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Reopening Tamil Nadu schools, colleges to focus on students' mental health

Tamil Nadu to put the main focus on emotional and mental health as schools for higher classes and colleges reopening.

IANS IANS
New Delhi Updated on: August 31, 2021 18:04 IST
Tamil Nadu
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Tamil Nadu to put the main focus on emotional and mental health as schools for higher classes and colleges reopening. 

With schools for higher classes and colleges reopening in Tamil Nadu from September 1, the main focus will be on the emotional and mental health of the students as also the teaching and non-teaching staff, say experts

Students have not attended physical classes for a long time, except for two months till the second wave of the pandemic struck earlier this year, leading to the shutting down of educational institutions.

The Tamil Nadu government have already directed the management of schools and colleges as well as teachers and student counsellors to focus mainly on the mental and emotional health of students.

The School Education Department has directed the management to engage the help of acclaimed professional counsellors to look after the mental well-being of students. An online study and survey conducted by the department have found that students were battling emotional disorders including anxiety and depression. Some students were facing panic attacks and displayed aggressive behaviour.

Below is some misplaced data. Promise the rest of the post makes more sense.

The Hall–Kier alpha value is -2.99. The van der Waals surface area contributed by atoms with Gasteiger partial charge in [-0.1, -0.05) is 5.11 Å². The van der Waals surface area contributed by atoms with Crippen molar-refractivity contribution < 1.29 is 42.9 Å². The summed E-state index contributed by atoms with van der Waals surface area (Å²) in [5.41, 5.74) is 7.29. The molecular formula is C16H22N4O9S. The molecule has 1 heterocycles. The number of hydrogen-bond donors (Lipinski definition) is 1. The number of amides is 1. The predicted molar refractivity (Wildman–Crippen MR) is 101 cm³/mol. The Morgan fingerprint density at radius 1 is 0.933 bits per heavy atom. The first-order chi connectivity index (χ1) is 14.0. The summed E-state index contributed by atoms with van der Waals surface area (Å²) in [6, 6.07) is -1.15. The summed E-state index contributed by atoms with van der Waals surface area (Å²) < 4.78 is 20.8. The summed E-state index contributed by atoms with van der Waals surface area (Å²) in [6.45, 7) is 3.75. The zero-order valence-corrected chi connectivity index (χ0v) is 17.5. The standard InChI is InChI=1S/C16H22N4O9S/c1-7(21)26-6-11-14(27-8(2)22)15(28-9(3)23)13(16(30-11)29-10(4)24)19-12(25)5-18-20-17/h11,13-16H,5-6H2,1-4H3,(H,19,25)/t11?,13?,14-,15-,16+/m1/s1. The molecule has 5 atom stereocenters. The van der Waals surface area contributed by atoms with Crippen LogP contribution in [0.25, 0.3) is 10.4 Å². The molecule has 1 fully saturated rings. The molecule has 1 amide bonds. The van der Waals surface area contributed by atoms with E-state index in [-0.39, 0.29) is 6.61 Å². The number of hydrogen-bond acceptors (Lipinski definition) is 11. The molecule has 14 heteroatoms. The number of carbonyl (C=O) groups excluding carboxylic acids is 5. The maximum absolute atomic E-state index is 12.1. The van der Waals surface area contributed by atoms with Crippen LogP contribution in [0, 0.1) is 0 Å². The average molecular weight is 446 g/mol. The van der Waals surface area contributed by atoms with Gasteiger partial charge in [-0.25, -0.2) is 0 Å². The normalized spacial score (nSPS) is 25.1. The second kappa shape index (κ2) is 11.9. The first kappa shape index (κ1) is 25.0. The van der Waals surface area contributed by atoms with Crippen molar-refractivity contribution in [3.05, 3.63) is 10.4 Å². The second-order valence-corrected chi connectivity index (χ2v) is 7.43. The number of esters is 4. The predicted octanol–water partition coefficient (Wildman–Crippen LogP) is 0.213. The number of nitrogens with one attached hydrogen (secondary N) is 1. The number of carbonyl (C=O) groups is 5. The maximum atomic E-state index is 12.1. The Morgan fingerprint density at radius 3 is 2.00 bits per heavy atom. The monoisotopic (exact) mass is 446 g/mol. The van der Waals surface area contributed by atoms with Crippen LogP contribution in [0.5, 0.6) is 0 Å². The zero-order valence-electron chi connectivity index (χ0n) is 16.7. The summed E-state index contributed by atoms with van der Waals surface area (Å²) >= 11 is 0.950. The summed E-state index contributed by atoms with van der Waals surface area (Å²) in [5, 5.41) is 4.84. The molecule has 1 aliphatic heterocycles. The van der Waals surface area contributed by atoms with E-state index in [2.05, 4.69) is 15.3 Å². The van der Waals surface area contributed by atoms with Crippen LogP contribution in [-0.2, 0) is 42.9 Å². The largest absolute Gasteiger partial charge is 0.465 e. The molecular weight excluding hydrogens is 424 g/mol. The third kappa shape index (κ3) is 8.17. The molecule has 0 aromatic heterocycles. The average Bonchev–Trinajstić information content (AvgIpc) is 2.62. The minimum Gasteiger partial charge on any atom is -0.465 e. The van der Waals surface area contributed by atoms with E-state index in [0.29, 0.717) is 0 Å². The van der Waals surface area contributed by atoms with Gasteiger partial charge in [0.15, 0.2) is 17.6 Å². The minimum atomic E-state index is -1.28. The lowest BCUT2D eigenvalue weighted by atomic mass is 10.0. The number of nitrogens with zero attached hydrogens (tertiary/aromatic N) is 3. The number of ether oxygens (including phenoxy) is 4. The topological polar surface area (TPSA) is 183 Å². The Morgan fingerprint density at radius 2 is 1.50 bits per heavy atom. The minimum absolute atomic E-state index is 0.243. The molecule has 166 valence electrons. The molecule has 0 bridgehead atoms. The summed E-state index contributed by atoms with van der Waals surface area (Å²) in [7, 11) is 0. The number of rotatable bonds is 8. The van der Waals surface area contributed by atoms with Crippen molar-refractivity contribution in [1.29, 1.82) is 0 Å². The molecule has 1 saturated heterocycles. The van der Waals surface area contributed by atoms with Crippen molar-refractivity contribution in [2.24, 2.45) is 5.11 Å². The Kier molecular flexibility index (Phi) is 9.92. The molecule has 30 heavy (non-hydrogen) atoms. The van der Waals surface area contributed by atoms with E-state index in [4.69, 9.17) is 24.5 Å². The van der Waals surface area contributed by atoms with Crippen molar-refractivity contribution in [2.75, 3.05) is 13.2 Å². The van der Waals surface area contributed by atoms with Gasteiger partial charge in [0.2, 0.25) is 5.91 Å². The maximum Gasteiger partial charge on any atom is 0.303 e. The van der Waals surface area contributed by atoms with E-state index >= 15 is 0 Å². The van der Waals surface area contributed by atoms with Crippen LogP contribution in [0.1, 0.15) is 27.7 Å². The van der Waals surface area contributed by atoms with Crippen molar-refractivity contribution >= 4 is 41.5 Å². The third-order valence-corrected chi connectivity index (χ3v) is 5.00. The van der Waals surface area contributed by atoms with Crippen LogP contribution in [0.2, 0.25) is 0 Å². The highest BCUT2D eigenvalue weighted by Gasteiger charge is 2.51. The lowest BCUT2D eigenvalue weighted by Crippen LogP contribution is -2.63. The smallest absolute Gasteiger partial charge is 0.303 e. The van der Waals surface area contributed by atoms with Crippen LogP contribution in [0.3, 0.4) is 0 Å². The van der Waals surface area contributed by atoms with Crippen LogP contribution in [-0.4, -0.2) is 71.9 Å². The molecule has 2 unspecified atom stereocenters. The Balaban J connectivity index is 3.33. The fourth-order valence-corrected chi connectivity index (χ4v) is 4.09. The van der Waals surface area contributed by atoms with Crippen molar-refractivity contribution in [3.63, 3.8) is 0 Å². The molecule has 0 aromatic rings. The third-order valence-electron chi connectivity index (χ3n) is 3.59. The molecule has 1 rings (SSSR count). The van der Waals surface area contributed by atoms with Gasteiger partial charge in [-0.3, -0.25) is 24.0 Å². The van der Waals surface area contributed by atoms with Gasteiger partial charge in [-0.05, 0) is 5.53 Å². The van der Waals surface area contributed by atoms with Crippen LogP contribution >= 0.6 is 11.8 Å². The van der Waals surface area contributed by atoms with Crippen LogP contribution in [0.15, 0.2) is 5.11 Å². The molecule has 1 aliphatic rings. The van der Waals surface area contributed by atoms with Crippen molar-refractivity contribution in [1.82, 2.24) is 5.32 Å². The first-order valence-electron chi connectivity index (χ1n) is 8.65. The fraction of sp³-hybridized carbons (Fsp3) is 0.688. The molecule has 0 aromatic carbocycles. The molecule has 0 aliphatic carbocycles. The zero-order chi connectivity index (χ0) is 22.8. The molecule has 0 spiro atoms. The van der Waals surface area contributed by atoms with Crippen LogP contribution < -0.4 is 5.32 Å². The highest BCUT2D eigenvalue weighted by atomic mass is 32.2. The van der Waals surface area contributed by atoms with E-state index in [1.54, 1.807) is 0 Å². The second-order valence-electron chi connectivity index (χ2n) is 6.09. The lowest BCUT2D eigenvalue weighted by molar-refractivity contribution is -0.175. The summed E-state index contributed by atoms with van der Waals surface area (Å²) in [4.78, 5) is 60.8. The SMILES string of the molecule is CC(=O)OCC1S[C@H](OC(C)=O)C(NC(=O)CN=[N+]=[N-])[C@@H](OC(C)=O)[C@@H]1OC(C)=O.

Dr Sujatha Muthuswamy, a child psychologist from the National Institute of Mental Health, Bengaluru and presently working at a private hospital in Madurai, told IANS that "school managements must first concentrate on the mental well-being of children. Several students were brought to me by their parents after showing erratic behaviour and I could find that some of them were facing panic attacks and some were facing depression and others anxiety for no reason at all. So concentrating on the mental health of children is more important rather than stressing them to do well in exams."

Many students, according to counsellors, are panicking about going back to school and many who turn into adults are facing both the physical and emotional changes of their adolescence.

Talking to IANS, J Alageshwari, Student Counsellor at Srinikethan group of schools, said: "We know that students will take some time to settle down on campus and we have already started off with sensitising teachers to give time for the students to do so and to ensure that they are into the school routine."

Several private schools had mechanisms to reach out to students and parents online. Schools have been directed to conduct regular counselling for teachers and students who report mental health issues including anxiety and depression.

The school management has also arranged professional mental health counsellors to support the students and teachers if they show anxiety, depression, or aggressive behaviour.

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